Greg Jacobs in So what does an ohmmeter read when it’s directly connected to a non-ohmic bulb? asked for help in determining how to measure the resistance of a bulb at different low voltages, as his voltage source only goes down to 2V.

I used my FG085 function generator, a resistor, and PteroDAQ to measure the I-vs-V characteristics of a small screw-base bulb rated at 6.3V and 150mA. One would expect a bulb with that rating to have 6.3V/150mA=42Ω resistance, but incandescent bulbs are not ohmic devices—the resistance of the filament depends on its temperature, and at 2700°K, the resistance is going to be much higher than at room temperature.

The thermal coefficient for tungsten is about 0.0045/K, so one would expect a difference of about 2400°K to make a ratio of about (1+0.0045/K 2400K)=11.8. So, if the linear approximation of resistance vs temperature were good over that wide a temperature range, we’d expect about 3.6Ω at room temperature. I measured about 3.8Ω with my ohmmeter, so this seems like a reasonable back-of-the-envelope approximation.

I hooked up the function generator to drive a 10Ω resistor and the bulb in series, and used PteroDAQ (with a Teensy LC board) to measure the voltage across the resistor and across the bulb. I had to play with the amplitude and offset of the function generator a bit, because the 50Ω output impedance means that the voltage across the bulb+resistor was substantially less than the values set (which are the nominal voltage to a high-impedance load).

The plot above is a little hard to interpret, but one can clearly see the range of voltage and current, and that the plot has hysteresis—it follows a different curve when the voltage is increasing than when the voltage is decreasing. (One can also see the really bad digital-to-analog conversion in the FG085 function generator, with big steps and non-monotonic steps.)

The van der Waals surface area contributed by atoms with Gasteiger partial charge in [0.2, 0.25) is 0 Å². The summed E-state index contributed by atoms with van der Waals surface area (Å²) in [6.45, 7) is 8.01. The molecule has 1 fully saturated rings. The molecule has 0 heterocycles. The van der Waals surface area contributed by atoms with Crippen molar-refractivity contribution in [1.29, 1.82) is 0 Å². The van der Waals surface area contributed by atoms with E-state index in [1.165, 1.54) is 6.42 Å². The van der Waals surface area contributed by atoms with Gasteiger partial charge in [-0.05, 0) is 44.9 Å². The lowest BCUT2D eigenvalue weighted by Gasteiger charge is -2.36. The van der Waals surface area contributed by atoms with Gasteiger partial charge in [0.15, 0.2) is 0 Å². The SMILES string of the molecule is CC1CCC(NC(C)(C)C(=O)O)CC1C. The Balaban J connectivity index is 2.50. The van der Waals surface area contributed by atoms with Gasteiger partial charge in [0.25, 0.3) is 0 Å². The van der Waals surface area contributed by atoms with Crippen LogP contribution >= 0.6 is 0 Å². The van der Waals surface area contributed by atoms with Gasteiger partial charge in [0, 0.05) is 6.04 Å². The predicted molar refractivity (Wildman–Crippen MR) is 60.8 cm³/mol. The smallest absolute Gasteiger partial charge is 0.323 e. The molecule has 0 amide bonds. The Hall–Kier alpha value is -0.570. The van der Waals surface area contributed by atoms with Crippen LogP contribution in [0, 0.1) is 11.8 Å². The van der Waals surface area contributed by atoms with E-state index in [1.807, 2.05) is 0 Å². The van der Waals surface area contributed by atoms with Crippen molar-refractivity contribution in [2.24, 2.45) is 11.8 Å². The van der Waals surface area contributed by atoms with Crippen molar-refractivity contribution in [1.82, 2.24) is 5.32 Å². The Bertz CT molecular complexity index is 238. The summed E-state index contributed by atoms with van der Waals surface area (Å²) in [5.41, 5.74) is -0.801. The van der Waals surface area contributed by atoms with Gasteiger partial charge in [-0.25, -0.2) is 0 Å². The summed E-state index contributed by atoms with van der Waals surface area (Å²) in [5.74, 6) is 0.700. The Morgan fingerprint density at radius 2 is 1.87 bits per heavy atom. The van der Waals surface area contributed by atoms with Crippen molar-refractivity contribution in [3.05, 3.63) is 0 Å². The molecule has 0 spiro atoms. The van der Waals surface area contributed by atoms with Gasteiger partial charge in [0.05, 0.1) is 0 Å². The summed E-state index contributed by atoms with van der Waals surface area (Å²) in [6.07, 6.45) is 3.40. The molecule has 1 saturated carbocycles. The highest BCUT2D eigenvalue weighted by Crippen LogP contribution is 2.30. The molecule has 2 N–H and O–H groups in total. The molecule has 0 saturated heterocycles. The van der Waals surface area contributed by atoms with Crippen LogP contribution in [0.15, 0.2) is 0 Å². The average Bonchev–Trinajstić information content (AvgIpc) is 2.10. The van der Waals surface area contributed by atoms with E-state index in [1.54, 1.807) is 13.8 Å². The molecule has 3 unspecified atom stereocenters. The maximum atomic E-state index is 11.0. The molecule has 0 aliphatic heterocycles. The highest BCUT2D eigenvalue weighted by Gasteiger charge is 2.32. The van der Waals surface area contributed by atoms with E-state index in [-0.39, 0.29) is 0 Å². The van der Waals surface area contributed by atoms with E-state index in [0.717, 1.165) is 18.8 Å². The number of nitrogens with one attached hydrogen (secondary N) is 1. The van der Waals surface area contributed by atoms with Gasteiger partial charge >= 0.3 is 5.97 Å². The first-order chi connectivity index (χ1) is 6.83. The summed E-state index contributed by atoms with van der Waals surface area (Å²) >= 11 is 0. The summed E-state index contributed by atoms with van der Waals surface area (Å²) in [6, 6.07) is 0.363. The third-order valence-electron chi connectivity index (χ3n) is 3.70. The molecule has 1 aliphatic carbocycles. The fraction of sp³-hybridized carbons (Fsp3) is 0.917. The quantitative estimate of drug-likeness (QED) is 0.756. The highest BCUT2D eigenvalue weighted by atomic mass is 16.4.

Changing the plot to resistance (V/I) versus voltage makes for a clearer plot:

The large noise at the low end of the plot is due to the inherent problem of taking the ratio of two small numbers, each of which has noise added. We can clean up the appearance of the plot by using power (IV) on the x-axis, since if either voltage or power is close to zero, then power is also very close to 0:

Looking at the resistance as a function of time is helpful in interpreting the plots:

The R-vs-V and R-vs-P plots should be interpreted as counter-clockwise hysteresis—the lower curve is the one followed as the filament heats up, and the higher curve is the one followed as the filament cools down.

The curve you get depends very much on how quickly you change the voltage. Using the same voltage range, but making the fluctuations be at 4Hz instead of 1/22 Hz results in a much more constant temperature, and hence a much more constant resistance:

Of course, the question arises whether the standard 60Hz line frequency is high enough to get a constant filament temperature.

The filament temperature is *not *constant, but the variation in resistance is much less. Note that with the higher frequencies, the maximum resistance (and hence maximum temperature) does not occur at the same time as peak power, but substantially later in the cycle. If one wanted to get a really clean reading of resistance vs power, it would be best to change the voltage very slowly, so that the temperature has a chance to reach steady state. Even with a period of 99s, I still saw fairly substantial hysteresis, so I tried a couple cycles with a period of 333s—I expect that the hysteresis will be small except for the low-power end of the curve, as cooling is slower when the temperature difference is small.

Note that I was only looking at the low power range for the bulb—it should take about 945mW when at its full rating, and I stayed below 1/7th of the full rating.